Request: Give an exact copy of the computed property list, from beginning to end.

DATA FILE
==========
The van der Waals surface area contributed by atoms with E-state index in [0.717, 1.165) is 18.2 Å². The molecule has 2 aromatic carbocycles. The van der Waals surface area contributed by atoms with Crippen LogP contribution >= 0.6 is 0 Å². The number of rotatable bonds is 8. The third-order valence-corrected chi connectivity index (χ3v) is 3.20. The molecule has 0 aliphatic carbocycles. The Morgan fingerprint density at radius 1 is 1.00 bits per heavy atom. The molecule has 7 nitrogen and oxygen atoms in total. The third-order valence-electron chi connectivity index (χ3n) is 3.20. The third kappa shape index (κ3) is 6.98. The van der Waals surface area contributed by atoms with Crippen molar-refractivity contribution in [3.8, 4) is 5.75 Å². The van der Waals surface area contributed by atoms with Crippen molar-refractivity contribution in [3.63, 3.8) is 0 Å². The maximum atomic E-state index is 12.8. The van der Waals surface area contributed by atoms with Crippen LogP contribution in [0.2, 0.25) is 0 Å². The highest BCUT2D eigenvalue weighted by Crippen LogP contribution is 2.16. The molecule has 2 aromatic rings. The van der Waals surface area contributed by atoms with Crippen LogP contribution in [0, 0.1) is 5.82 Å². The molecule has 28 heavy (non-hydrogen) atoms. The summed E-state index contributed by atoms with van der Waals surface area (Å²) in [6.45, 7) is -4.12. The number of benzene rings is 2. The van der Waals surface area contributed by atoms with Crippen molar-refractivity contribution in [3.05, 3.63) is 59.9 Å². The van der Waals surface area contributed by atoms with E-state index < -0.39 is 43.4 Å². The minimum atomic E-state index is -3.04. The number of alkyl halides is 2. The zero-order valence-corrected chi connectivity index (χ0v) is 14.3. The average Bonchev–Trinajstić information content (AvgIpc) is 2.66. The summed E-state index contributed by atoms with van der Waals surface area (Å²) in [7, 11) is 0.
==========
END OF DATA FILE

The van der Waals surface area contributed by atoms with E-state index in [0.717, 1.165) is 18.2 Å². The molecule has 2 aromatic carbocycles. The van der Waals surface area contributed by atoms with Crippen LogP contribution >= 0.6 is 0 Å². The number of rotatable bonds is 8. The third-order valence-corrected chi connectivity index (χ3v) is 3.20. The molecule has 0 aliphatic carbocycles. The Morgan fingerprint density at radius 1 is 1.00 bits per heavy atom. The molecule has 7 nitrogen and oxygen atoms in total. The third-order valence-electron chi connectivity index (χ3n) is 3.20. The third kappa shape index (κ3) is 6.98. The van der Waals surface area contributed by atoms with Crippen molar-refractivity contribution in [3.8, 4) is 5.75 Å². The van der Waals surface area contributed by atoms with Crippen molar-refractivity contribution in [3.63, 3.8) is 0 Å². The maximum atomic E-state index is 12.8. The van der Waals surface area contributed by atoms with Crippen LogP contribution in [0.2, 0.25) is 0 Å². The highest BCUT2D eigenvalue weighted by Crippen LogP contribution is 2.16. The molecule has 2 aromatic rings. The van der Waals surface area contributed by atoms with Crippen LogP contribution in [0, 0.1) is 5.82 Å². The molecule has 28 heavy (non-hydrogen) atoms. The summed E-state index contributed by atoms with van der Waals surface area (Å²) in [6.45, 7) is -4.12. The number of benzene rings is 2. The van der Waals surface area contributed by atoms with Crippen molar-refractivity contribution in [3.05, 3.63) is 59.9 Å². The van der Waals surface area contributed by atoms with E-state index < -0.39 is 43.4 Å². The minimum atomic E-state index is -3.04. The number of alkyl halides is 2. The zero-order valence-corrected chi connectivity index (χ0v) is 14.3. The average Bonchev–Trinajstić information content (AvgIpc) is 2.66. The summed E-state index contributed by atoms with van der Waals surface area (Å²) in [7, 11) is 0.